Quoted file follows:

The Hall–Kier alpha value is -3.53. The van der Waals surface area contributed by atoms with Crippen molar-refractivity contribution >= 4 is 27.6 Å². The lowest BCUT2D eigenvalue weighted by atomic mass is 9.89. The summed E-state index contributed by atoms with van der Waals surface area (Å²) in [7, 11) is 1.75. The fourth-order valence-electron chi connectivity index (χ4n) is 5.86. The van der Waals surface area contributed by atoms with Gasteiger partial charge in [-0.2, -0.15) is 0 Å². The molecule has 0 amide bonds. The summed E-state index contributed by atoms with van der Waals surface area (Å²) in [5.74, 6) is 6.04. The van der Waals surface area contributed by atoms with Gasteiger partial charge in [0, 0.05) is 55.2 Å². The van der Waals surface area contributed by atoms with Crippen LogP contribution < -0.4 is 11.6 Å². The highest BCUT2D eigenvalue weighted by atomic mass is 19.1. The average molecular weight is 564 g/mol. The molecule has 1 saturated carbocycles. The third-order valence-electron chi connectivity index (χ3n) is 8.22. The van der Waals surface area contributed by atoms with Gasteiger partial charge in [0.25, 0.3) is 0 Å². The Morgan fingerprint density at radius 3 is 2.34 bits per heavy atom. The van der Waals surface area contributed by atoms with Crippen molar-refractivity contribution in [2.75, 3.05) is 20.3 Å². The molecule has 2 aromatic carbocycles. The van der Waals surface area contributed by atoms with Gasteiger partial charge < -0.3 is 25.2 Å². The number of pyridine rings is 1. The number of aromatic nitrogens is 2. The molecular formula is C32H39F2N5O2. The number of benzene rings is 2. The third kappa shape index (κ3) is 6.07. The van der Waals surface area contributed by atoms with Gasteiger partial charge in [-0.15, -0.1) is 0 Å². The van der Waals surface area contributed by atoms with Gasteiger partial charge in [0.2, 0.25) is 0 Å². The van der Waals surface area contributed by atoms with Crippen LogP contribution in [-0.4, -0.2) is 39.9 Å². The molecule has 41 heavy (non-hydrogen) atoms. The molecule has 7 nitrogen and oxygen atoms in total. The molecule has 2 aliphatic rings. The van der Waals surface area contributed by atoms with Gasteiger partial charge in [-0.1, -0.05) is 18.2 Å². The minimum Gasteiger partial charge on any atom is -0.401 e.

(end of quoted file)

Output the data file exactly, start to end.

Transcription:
The Hall–Kier alpha value is -3.53. The van der Waals surface area contributed by atoms with Crippen molar-refractivity contribution >= 4 is 27.6 Å². The lowest BCUT2D eigenvalue weighted by atomic mass is 9.89. The summed E-state index contributed by atoms with van der Waals surface area (Å²) in [7, 11) is 1.75. The fourth-order valence-electron chi connectivity index (χ4n) is 5.86. The van der Waals surface area contributed by atoms with Gasteiger partial charge in [-0.2, -0.15) is 0 Å². The molecule has 0 amide bonds. The summed E-state index contributed by atoms with van der Waals surface area (Å²) in [5.74, 6) is 6.04. The van der Waals surface area contributed by atoms with Gasteiger partial charge in [0, 0.05) is 55.2 Å². The van der Waals surface area contributed by atoms with Crippen LogP contribution < -0.4 is 11.6 Å². The highest BCUT2D eigenvalue weighted by atomic mass is 19.1. The average molecular weight is 564 g/mol. The molecule has 1 saturated carbocycles. The third-order valence-electron chi connectivity index (χ3n) is 8.22. The van der Waals surface area contributed by atoms with Gasteiger partial charge in [0.25, 0.3) is 0 Å². The Morgan fingerprint density at radius 3 is 2.34 bits per heavy atom. The van der Waals surface area contributed by atoms with Crippen molar-refractivity contribution in [2.75, 3.05) is 20.3 Å². The molecule has 2 aromatic carbocycles. The van der Waals surface area contributed by atoms with Gasteiger partial charge < -0.3 is 25.2 Å². The number of pyridine rings is 1. The number of aromatic nitrogens is 2. The molecular formula is C32H39F2N5O2. The number of benzene rings is 2. The third kappa shape index (κ3) is 6.07. The van der Waals surface area contributed by atoms with Gasteiger partial charge in [-0.15, -0.1) is 0 Å². The van der Waals surface area contributed by atoms with Gasteiger partial charge in [0.2, 0.25) is 0 Å². The van der Waals surface area contributed by atoms with Crippen LogP contribution in [-0.4, -0.2) is 39.9 Å². The molecule has 41 heavy (non-hydrogen) atoms. The molecule has 7 nitrogen and oxygen atoms in total. The molecule has 2 aliphatic rings. The van der Waals surface area contributed by atoms with Gasteiger partial charge in [-0.1, -0.05) is 18.2 Å². The minimum Gasteiger partial charge on any atom is -0.401 e.